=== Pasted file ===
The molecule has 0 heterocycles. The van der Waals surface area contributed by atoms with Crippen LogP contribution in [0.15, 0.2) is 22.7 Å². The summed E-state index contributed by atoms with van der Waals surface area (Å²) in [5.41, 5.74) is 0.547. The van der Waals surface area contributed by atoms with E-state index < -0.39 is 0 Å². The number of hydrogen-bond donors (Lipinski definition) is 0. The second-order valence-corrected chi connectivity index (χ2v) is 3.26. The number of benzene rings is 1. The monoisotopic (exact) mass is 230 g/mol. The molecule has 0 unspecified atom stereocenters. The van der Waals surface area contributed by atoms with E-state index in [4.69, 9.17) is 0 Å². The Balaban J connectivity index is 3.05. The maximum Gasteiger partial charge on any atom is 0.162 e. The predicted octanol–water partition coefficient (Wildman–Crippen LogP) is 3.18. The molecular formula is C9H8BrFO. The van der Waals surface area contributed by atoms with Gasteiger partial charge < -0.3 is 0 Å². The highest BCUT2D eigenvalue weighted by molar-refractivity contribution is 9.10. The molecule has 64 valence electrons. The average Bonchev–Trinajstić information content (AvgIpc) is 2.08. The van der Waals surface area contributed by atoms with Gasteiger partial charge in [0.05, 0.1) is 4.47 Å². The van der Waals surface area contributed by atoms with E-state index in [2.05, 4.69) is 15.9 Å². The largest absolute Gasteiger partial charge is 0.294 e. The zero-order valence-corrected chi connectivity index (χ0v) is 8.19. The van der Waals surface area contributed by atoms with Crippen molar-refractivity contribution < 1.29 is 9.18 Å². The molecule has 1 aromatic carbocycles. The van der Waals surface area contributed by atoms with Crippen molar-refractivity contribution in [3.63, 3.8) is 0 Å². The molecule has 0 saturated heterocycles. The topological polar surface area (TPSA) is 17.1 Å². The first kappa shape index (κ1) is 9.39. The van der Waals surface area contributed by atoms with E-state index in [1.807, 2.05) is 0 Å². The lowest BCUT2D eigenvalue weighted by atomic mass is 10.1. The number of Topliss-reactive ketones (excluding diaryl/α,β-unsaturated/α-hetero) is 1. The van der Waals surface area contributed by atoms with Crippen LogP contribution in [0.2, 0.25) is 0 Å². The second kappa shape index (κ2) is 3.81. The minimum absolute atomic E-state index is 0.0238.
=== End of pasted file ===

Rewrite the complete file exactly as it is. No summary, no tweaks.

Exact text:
The molecule has 0 heterocycles. The van der Waals surface area contributed by atoms with Crippen LogP contribution in [0.15, 0.2) is 22.7 Å². The summed E-state index contributed by atoms with van der Waals surface area (Å²) in [5.41, 5.74) is 0.547. The van der Waals surface area contributed by atoms with E-state index < -0.39 is 0 Å². The number of hydrogen-bond donors (Lipinski definition) is 0. The second-order valence-corrected chi connectivity index (χ2v) is 3.26. The number of benzene rings is 1. The monoisotopic (exact) mass is 230 g/mol. The molecule has 0 unspecified atom stereocenters. The van der Waals surface area contributed by atoms with E-state index in [4.69, 9.17) is 0 Å². The Balaban J connectivity index is 3.05. The maximum Gasteiger partial charge on any atom is 0.162 e. The predicted octanol–water partition coefficient (Wildman–Crippen LogP) is 3.18. The molecular formula is C9H8BrFO. The van der Waals surface area contributed by atoms with Gasteiger partial charge < -0.3 is 0 Å². The highest BCUT2D eigenvalue weighted by molar-refractivity contribution is 9.10. The molecule has 64 valence electrons. The average Bonchev–Trinajstić information content (AvgIpc) is 2.08. The van der Waals surface area contributed by atoms with Gasteiger partial charge in [0.05, 0.1) is 4.47 Å². The van der Waals surface area contributed by atoms with E-state index in [2.05, 4.69) is 15.9 Å². The largest absolute Gasteiger partial charge is 0.294 e. The zero-order valence-corrected chi connectivity index (χ0v) is 8.19. The van der Waals surface area contributed by atoms with Crippen molar-refractivity contribution < 1.29 is 9.18 Å². The molecule has 1 aromatic carbocycles. The van der Waals surface area contributed by atoms with Crippen molar-refractivity contribution in [3.63, 3.8) is 0 Å². The molecule has 0 saturated heterocycles. The topological polar surface area (TPSA) is 17.1 Å². The first kappa shape index (κ1) is 9.39. The van der Waals surface area contributed by atoms with E-state index in [1.807, 2.05) is 0 Å². The lowest BCUT2D eigenvalue weighted by atomic mass is 10.1. The number of Topliss-reactive ketones (excluding diaryl/α,β-unsaturated/α-hetero) is 1. The van der Waals surface area contributed by atoms with Crippen LogP contribution in [0.2, 0.25) is 0 Å². The second kappa shape index (κ2) is 3.81. The minimum absolute atomic E-state index is 0.0238.